Brad Pitt and Margot Robbie dazzle

At its best, director Damien Chazelle’s latest film, Babylon, is a starry and seductive Great Gatsby-like tale of decadent excess and personal destruction—just swap the Hamptons for Hollywood.

What ails the most entertaining film, however, is that it’s another ode to Tinseltown and can bear a striking resemblance to Quentin Tarantino’s Once Upon a Time in Hollywood and the Coen brothers’ Hail, Caesar! Sometimes it’s dazzling, sometimes it’s derivative.

Movie review

Running time: 189 minutes. Rated R (Strong and gross sexual content, graphic nudity, gory violence, drug use and ubiquitous language.) In theaters December 23.

Still, there are worse people to spend three hours with than Brad Pitt and Margot Robbie.

“Babylon” begins in the early 1920s, before “The Jazz Singer” revolutionized the film business with the “talkies” in 1927. It’s set in the carefree pre-code era, before censorship and moral codes eroded the free rein of Hollywood fun and laissez-faire acceptance.

Pitt, who exudes the laid-back star power he always has, is a famous but fading silent film star named Jack Conrad, who is polite but stupid, wooden and a bit villainous. Robbie plays Nellie LaRoy, a rebel from New Jersey with a harsh accent who wants to make it big in the pictures. She uses her opportunity at a hilarious showbiz party that is thrown in a mansion at the beginning of the film.

The bash is straight out of Moulin Rouge, only there are mountains of cocaine and the elephant in this movie is actually alive.

"Babylon" begins at a hilarious Hollywood party attended by Nellie (Margot Robbie).
“Babylon” begins at a hilarious Hollywood party attended by Nellie (Margot Robbie).
Scott Garfield / Paramount Pictu

Chazelle clearly loves filming those complex, maze-like sequences in which extras stream in and out of lavishly appointed rooms, dancing lewdly and engaging in various anti-family activities. Much of the film is as frantic and zippy as its premiere on the Los Angeles freeway in “La La Land” (the director’s other ode to Hollywood). As in that musical, Justin Hurwitz’s music is again heavy on percussion and horns, and at times the beat is so throbbing that you can’t hear the actors over it.

A similarly stirring scene takes place in a vast field where silent films are made. Nellie gets her big breakdance on a saloon set, where she reveals she can cry on command. And Jack drags his drunk self into an epic battle in a historical war movie. The mania of shooting multiple films before the sun goes down captures the scotch-tape-and-rubber-bands, no-HR, binge-drinking of the early days.

Manny (Diego Calva) and Jack (Brad Pitt) show up on a desert movie set.
Manny (Diego Calva) and Jack (Brad Pitt) show up on a desert movie set.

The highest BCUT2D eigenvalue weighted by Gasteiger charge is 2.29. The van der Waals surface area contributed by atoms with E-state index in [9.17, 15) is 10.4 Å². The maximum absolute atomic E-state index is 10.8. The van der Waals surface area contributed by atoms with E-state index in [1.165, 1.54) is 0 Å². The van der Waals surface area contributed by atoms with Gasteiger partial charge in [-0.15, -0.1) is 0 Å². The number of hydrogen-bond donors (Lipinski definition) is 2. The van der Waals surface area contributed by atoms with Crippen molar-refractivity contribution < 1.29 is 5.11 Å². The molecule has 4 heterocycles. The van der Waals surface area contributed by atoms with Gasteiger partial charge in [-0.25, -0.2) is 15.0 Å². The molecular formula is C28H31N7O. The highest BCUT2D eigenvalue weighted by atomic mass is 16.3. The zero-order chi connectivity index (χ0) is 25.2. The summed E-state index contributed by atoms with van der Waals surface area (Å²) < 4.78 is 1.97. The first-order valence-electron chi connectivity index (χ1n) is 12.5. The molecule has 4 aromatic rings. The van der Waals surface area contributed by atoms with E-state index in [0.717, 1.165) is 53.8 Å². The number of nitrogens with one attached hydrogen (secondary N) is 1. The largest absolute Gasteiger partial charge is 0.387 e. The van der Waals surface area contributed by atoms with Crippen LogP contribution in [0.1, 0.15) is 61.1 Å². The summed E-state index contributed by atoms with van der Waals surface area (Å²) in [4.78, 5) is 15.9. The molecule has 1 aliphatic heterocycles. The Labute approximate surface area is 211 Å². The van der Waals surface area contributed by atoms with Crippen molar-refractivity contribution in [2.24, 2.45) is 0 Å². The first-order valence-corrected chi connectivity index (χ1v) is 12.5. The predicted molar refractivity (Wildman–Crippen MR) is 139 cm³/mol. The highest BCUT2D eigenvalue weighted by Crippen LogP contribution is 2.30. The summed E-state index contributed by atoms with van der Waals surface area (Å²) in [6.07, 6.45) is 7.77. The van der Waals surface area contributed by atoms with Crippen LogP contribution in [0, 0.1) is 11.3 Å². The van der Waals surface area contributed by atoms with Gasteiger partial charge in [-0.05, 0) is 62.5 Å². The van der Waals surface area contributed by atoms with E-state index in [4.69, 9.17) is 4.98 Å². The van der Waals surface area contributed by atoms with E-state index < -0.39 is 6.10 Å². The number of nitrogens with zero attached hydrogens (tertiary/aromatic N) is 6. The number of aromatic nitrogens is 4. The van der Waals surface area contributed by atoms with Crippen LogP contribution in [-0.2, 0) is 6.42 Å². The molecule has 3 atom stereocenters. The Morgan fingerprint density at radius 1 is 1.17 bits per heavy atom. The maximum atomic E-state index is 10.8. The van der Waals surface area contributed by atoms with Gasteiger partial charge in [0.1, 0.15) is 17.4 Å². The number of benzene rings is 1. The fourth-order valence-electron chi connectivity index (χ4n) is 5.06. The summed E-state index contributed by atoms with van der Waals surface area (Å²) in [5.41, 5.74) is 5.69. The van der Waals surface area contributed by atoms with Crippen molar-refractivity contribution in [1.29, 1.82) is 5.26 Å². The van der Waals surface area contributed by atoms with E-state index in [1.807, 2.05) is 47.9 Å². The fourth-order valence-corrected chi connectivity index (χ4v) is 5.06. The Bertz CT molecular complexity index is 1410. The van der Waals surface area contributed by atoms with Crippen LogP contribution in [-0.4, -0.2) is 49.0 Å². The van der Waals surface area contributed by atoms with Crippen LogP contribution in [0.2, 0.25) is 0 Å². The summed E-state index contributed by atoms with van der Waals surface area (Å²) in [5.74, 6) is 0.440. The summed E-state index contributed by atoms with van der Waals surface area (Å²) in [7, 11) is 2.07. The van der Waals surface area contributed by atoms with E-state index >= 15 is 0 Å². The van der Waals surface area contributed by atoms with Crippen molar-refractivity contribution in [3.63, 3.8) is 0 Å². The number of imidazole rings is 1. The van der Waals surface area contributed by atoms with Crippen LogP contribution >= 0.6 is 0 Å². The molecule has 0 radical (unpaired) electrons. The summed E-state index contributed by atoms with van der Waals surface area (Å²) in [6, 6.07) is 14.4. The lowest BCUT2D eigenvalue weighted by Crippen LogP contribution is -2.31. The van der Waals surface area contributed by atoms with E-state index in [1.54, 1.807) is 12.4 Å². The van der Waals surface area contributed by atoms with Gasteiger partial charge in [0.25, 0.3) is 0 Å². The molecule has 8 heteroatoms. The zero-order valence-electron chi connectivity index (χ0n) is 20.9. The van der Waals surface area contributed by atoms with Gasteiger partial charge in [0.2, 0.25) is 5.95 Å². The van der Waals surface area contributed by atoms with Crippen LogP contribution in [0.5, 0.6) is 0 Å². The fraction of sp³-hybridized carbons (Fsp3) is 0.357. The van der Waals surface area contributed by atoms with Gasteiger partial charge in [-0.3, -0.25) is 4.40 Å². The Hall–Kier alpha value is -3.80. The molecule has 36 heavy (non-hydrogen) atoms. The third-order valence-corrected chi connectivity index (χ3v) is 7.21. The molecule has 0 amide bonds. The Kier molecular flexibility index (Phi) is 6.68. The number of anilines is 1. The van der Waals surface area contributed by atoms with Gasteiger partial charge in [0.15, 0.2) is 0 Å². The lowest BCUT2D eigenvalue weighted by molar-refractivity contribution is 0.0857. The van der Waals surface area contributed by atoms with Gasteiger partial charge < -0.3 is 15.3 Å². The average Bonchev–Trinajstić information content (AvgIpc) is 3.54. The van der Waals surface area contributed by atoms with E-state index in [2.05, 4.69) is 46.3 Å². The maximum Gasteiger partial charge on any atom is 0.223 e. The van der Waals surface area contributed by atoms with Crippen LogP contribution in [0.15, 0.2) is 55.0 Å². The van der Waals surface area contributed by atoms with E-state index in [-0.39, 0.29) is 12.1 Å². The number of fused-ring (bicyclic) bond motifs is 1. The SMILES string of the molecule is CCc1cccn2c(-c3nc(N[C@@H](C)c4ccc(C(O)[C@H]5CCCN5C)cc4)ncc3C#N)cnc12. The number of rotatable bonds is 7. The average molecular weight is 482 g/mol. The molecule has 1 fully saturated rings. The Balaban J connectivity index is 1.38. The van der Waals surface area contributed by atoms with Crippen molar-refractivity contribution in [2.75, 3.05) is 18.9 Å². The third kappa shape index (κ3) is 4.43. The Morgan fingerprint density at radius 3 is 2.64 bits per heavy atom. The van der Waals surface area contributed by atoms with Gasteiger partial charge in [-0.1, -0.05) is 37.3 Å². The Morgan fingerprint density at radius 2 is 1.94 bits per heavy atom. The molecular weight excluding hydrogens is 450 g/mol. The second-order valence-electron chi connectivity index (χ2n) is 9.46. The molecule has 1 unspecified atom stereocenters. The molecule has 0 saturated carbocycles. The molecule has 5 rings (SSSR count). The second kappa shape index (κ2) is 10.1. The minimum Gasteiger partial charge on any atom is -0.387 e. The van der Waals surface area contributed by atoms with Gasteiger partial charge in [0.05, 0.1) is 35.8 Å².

Scott Garfield / Paramount Pictu

This is also when Manny (Diego Calva), an adjunct of Jack, catches the attention of the producers as he frantically hunts for a spare camera.

We then watch as Manny, madly in love with Nellie, rises through the ranks of the studio system to eventually become a powerful producer. Nellie’s star explodes at the same time as the depressed and aging Jack dissolves.

When the talkies arrive, Nellie tries out office hours to sound decent and respectable (a nod to “Singin’ in the Rain,” which plays a big part in “Babylon,” but also to Kaufman and Hart’s “Once in a Lifetime” .other plays and films).

Manny (Diego Calva) falls in love with Nellie (Margot Robbie).
Manny (Diego Calva) falls in love with Nellie (Margot Robbie).
Scott Garfield / Paramount Pictu

The best scene of the film by miles sees Nellie on the set of her first film with sound, trying to say lines while walking around. The crew just can’t take the can well. Gaffers sneeze, doors slam, Nellie can’t find her target under the microphone. The vulgar screaming of an assistant director (PJ Byrne) is incredibly funny. The humor throughout is particularly well written by Chazelle.

Robbie is at his most hooked and outrageous in Spitfire parts like Nellie. Here she’s something of a Harley Quinn relegated to sunny California, saying what she wants and acting as she pleases. A supernova.

Calva’s great ability, not to be underestimated, is his ability to gaze into the distance in awe. Manny is our guide through this voracious world teetering on the edge of a cliff, and he reminds us of the moments of pure magic Hollywood was responsible for.

Jean Smart plays a Hollywood gossip columnist.
Jean Smart plays a Hollywood gossip columnist named Elinor St. John.
Scott Garfield / Paramount Pictu

Jean Smart also makes an appearance, playing a Hedda Hopper-esque gossip columnist named Elinore St. John. She gives Jack a poignant speech about how stars come and go but live on forever on celluloid. Still, with a shaky accent that’s neither British nor Mid-Atlantic, the role doesn’t quite suit her.

Three-fourths of the way through, “Babylon” is a catch.

Chazelle is so obsessed with portraying Hollywood’s seedy underbelly in this satire that he overdoes it when Manny is forced into a multi-story S&M sex dungeon in the desert by an overly creepy Tobey Maguire, complete with an alligator and supporting cast. It’s a scene that could have been ripped out of any trashy American Horror Story season.

That moment leads to a sweet moment at the end, now in 1952, as we are confronted with the role that movies and cinematic innovations have played in our lives. It’s a beautiful idea in a veritable sea of ​​too many ideas. The film is a good 40 minutes too long and takes a while before it finally ends.

Still, when the director’s party is raging, you’ll be wishing you had an invite. Brad Pitt and Margot Robbie dazzle

Emma Bowman

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